Omar´s Outlook - Sep 2013
Hybrid Securities: The Good, the Bad & the Ugly
As most of our long-term investors will know, AAS has in the past been using relatively high levels of overall portfolio allocations to ASX-listed hybrid securities from quality issuers.
This asset class has been consistently amongst the best performing since the dark days of the GFC, delivering good ongoing income substantially in excess of term deposits, and coupled with low volatility and typically also with a fixed redemption date. An average annual rate in excess of 8% has been achieved since inception over the last 4 years (July 2009) – as shown in the following table:
In comparison, the Australian sharemarket 5-year performance has resembled a yo-yo and is still negative at -4.75% (or about -1.5% if all dividends paid to investors are included):
As things stand though, this performance is unlikely to be repeated going forward, due to the confluence of several events.
Firstly, the ongoing reductions in official interest rates (also known as "financial repression") have meant that more and more investors are looking for yield outside of basic cash investments (i.e. term deposits). This has pushed the trading price of top hybrids substantially in excess of their ‘face value’ and has the effect of decreasing the returns to those investors who are buying at these elevated price levels.
More cash chasing yield has also meant that new issues coming to the market can offer less to investors – a good example here is the recently listed Macquarie Capital Notes (ASX code MQGPA). Where its predecessor, the Macquarie Convertible Preference Shares (MQCPA) carried a fixed coupon (interest rate) of around 11% p.a., the new Notes pay a floating rate which currently equals around 6% p.a.
In most cases, the income distributions are discretionary and non-payment does not constitute default – in other words, these hybrids carry risks comparable to shares, but with no corresponding capital upside.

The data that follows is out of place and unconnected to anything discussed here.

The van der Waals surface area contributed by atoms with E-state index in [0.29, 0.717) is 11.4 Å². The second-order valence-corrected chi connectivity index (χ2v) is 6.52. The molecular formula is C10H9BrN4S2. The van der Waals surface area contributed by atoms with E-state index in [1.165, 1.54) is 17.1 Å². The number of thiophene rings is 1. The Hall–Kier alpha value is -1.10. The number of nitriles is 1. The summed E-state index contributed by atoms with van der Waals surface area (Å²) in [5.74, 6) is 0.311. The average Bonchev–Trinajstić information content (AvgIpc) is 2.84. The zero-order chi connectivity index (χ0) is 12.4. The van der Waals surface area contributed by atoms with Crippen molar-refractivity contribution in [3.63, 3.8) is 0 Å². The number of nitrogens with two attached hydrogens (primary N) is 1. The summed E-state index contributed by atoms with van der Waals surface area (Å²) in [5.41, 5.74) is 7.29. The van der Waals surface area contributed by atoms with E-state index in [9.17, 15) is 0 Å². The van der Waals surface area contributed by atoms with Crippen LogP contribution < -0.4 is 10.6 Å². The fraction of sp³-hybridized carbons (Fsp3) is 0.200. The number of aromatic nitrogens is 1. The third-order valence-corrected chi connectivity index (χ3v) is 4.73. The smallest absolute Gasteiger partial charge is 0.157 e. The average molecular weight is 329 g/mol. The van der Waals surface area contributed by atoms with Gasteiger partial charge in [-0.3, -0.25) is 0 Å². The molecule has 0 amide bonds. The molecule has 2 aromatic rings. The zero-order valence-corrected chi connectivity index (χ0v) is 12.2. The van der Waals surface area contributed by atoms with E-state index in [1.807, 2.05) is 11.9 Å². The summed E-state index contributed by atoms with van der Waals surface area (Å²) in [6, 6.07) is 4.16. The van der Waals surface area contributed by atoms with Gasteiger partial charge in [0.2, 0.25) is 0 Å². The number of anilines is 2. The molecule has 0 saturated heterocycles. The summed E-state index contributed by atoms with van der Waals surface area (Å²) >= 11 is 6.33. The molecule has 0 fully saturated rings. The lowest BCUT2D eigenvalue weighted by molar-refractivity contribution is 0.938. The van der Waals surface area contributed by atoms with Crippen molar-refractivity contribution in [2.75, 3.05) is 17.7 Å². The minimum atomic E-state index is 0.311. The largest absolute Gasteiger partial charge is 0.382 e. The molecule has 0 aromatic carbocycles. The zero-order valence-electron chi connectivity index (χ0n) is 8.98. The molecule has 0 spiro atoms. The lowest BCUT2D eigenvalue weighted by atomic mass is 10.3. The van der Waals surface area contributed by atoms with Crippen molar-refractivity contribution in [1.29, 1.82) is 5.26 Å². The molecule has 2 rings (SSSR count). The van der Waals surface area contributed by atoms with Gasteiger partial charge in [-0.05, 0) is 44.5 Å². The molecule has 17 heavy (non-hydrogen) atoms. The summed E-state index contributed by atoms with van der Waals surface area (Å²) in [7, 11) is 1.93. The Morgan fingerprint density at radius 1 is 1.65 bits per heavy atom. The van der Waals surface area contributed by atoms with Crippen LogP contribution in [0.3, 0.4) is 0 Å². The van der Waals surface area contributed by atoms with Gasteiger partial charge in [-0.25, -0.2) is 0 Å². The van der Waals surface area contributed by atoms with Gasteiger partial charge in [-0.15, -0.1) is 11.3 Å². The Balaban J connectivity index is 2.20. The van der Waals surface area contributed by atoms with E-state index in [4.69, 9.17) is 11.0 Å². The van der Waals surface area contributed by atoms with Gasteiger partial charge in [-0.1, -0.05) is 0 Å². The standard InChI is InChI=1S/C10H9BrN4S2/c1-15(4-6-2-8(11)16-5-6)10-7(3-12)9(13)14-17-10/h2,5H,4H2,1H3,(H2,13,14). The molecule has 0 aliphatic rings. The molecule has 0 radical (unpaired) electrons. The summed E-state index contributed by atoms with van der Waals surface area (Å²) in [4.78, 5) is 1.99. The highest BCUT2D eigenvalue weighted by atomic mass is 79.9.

More importantly though, the recent new issues have introduced additional features, many of which arise as a result of the Basel III international banking agreement.
Without going into too much technical detail, probably the two most important considerations that will affect our future selections in the hybrid space relate to the following:
- No early redemption: Many of the currently listed hybrids have a ‘first call’ date and a ‘maturity date’. Typically the first call can be made within 5 years after listing, while maturity may be in 50 years. In the past, the top hybrids have always been redeemed at the first call date, which allowed us to work within a relatively short to medium-term framework.
While the top hybrids are quite liquid and can be sold on the market at any time, the first call date feature gave us the ability to plan for a retrieval of the full face value within a reasonable time horizon. Going forward, selling at the market – possibly at prices lower than face value – will essentially be the sole way to transact the new hybrid issues.
- Non-viability clause: This gives ASIC the right to call a hybrid issue at any time, if they decree that the issuer has become ‘non-viable’. At that stage, outstanding hybrid issues would typically need to be compulsorily converted to ordinary shares, with the loss in equity value this would entail.
The recent announcement gives no guidance on when a bank is considered to be "non-viable". Whether this would occur at the point that a bank becomes technically insolvent or at some earlier point is unclear.
Any capital instrument issued on or after 1 January 2013 must meet the above criteria if it is to be counted towards Additional Tier I or Tier II capital. Recognition of capital instruments as Additional Tier I or Tier II capital that are issued prior to 1 January 2013, and do not meet the new criteria, will be progressively phased out from 1 January 2013 (even though they meet the other Additional Tier I or Tier II criteria).
We will need to watch the hybrid space with a lot more attention to detail going forward.
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